It’s estimated that over 5.9 MILLION children have some type of food allergy. That’s roughly 1 in every 13 children or two per classroom. Experts are shocked not just by that number, but by how fast it has grown. The Centers for Disease Control & Prevention reports that the prevalence of food allergy in children increased by 50 percent between 1997 and 2011. About 40% of these children experience a severe allergic reaction such that they have anaphylaxis and require medical treatment. To say this issue is important is an understatement. You’ve trusted Mamavation to bring you topics like why you should ditch your plastic kitchen utensils, which oatmeals contain the most pesticides, & which crayons were found with trace amounts of asbestos. Allow us to introduce you to Derin Alemli, the Founder and CEO fo Square Roots Kitchen and Down Beats. He specializes in providing food for children with allergies and what he has to say could save a life.
Disclosure: This post is written by Derin Alemli, the Founder of Square Roots Kitchen.
As a restaurant owner, I am passionate about making sure my food is suitable and tasty to eat for people with all types of food allergies, especially when it comes to ordering for children. My restaurant features high-tech touch panels where dinners can input what type of food allergy they have and my system shows them all the lunch options that they can have and ways to substitute ingredients so that they can have any food option on the menu. However, if you are at a restaurant where this is not an option, here are some of my tips for taking your child with food allergies out to eat:
Check, Double Check, and Check Again
From the moment you make the reservation, it needs to be clear that someone in your party has a food allergy. On the phone making the reservation, you should let them know that someone in the party has a food allergy say what they are allergic to. It does not matter the severity of the allergy, you can never be too careful. When you sit down at the table, let it be known again that someone has a food allergy. This time, be sure to point out who the person with the food allergy is so that the waiter can identify that person. Ask the waiter what foods on the menu lack the ingredient. If there is something that your child really wants but is unable to have, ask if they can make substitutions. Finally, if the waiter something is suitable to eat, always check again or ask to speak to the manager or chef. It is better safe than sorry.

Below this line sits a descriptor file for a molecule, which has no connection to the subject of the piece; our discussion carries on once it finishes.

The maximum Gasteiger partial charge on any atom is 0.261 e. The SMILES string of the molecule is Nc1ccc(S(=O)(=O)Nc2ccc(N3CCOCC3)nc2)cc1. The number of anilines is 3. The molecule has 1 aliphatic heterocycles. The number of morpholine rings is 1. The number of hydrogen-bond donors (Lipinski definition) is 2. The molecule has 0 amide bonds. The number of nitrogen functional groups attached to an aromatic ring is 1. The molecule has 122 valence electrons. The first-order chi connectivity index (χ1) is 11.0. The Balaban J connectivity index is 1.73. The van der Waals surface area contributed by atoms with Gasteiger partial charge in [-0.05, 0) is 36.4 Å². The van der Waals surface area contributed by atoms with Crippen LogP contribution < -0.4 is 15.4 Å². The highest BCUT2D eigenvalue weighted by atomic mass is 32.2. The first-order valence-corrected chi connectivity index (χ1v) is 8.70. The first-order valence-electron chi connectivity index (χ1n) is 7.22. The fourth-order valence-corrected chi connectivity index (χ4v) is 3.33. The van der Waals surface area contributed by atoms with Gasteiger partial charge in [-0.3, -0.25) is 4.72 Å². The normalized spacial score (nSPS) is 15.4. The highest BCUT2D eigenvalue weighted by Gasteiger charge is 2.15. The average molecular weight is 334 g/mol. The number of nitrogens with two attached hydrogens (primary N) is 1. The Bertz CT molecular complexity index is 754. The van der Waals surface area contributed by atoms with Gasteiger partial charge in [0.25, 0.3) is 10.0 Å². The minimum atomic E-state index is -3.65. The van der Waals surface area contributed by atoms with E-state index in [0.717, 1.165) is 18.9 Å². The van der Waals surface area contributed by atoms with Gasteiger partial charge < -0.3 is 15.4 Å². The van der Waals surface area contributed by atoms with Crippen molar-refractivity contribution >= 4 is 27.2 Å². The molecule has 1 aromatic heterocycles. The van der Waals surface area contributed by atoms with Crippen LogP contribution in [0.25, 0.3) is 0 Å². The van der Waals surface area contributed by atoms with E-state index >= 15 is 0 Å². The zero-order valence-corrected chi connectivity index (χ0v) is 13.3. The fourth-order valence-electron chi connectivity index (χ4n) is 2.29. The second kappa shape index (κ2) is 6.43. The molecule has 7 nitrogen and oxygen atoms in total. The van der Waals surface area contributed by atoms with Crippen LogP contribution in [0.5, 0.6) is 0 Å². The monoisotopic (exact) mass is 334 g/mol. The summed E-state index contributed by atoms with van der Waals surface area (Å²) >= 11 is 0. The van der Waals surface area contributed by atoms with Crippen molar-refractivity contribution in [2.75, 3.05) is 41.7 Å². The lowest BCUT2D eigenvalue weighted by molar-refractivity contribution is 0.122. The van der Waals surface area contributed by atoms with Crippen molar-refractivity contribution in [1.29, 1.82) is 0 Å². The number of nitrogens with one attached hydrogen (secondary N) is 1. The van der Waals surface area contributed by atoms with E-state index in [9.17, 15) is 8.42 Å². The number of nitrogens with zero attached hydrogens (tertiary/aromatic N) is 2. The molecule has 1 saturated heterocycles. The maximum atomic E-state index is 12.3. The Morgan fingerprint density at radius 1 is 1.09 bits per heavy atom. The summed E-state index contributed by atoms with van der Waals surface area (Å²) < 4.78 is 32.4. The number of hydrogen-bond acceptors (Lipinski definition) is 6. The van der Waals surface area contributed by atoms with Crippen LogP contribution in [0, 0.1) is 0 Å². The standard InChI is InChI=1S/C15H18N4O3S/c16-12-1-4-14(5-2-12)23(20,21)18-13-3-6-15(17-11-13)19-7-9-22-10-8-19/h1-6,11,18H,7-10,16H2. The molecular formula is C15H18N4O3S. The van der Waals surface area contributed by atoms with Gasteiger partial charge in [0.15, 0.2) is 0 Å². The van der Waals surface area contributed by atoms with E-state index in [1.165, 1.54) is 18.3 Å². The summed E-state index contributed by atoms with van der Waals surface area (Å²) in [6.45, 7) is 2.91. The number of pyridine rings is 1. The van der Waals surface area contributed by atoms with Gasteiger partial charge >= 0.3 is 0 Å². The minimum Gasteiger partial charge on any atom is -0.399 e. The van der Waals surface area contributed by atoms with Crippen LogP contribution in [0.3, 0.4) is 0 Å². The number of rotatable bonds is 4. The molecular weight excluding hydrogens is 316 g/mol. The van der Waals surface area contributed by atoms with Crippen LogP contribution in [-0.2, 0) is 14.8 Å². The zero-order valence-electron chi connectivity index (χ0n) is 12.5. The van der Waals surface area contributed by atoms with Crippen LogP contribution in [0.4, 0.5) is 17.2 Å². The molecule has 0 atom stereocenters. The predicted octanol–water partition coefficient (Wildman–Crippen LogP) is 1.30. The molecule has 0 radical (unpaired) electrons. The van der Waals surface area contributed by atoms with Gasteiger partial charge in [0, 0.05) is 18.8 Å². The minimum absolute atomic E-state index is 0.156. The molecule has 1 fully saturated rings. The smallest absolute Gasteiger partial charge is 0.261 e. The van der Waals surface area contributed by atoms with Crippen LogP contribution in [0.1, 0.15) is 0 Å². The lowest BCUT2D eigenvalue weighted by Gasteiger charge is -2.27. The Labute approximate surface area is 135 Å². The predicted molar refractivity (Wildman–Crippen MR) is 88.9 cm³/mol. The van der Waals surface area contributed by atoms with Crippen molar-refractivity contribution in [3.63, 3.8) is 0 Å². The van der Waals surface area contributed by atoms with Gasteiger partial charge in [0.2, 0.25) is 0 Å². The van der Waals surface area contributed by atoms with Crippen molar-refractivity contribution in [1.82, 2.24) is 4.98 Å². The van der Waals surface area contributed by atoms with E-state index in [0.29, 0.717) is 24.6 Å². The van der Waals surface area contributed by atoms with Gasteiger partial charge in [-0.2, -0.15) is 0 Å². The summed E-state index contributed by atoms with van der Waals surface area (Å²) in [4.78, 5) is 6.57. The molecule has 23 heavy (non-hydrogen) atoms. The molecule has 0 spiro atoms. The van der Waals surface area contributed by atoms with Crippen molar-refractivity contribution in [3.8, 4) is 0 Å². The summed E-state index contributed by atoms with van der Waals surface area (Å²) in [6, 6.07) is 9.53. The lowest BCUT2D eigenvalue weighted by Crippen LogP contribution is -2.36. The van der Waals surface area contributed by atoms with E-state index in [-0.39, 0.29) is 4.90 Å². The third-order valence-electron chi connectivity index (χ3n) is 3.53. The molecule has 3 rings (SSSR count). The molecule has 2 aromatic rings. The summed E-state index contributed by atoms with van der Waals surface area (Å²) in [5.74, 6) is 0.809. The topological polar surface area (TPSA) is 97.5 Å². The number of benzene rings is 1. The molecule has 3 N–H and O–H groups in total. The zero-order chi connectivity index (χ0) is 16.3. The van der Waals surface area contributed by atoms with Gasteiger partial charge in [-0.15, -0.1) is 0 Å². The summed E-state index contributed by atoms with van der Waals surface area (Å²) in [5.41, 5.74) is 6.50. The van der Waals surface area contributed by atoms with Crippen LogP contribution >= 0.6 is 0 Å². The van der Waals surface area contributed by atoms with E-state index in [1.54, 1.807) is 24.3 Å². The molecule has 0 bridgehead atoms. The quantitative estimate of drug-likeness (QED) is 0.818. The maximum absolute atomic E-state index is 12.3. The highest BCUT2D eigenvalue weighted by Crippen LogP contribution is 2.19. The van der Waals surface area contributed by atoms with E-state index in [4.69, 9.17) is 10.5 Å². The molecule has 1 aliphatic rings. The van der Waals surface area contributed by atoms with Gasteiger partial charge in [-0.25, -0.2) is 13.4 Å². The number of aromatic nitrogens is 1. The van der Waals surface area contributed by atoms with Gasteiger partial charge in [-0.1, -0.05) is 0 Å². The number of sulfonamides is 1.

Avoid Foods with Common Allergies, Even If You Asked the Waiter
Do some research on common foods that contain your child’s allergy. By doing this, you give your child the ability to avoid certain foods altogether and can worry less about individual ingredients. For example, if your child has a nut allergy, tell them to avoid eating all types of bread. By taking out the concern with induvial ingredients, you are decreasing the risk of a mistake being done by a waiter or kitchen staff.
Have Your Child Order Their Own Food
It may seem daunting, but teaching your child to order their own food at a restaurant is very important in terms of teaching your child to explain his or her allergy and do so in an articulate way. Be sure to only add on or interrupt your child while they are explaining their allergy only if they are missing a crucial detail. The sooner you can trust your child to order for themselves, the more you can relax at a restaurant. This also allows your child to have more freedom in other ways as well. They can eat at a friend’s house or order at a restaurant when you are not here. The more you can trust your child to explain their allergy, the more you as a parent can feel confident about them.
About the Author
Derin Alemli is Founder and CEO of Square Roots Kitchen and Down Beats. He earned his MBA at the University of Chicago Booth School of Business and his CFA charter while working full time for Grosvenor Capital Management in hedge fund portfolio management. Here he found great success, but not fulfillment. This success however, allowed him to pursue his dreams of being an entrepreneur. After six years of hedge fund and mutual fund management, Derin invested his own capital and launched his first business, DownBeats, a brand of ear plugs for the concert market.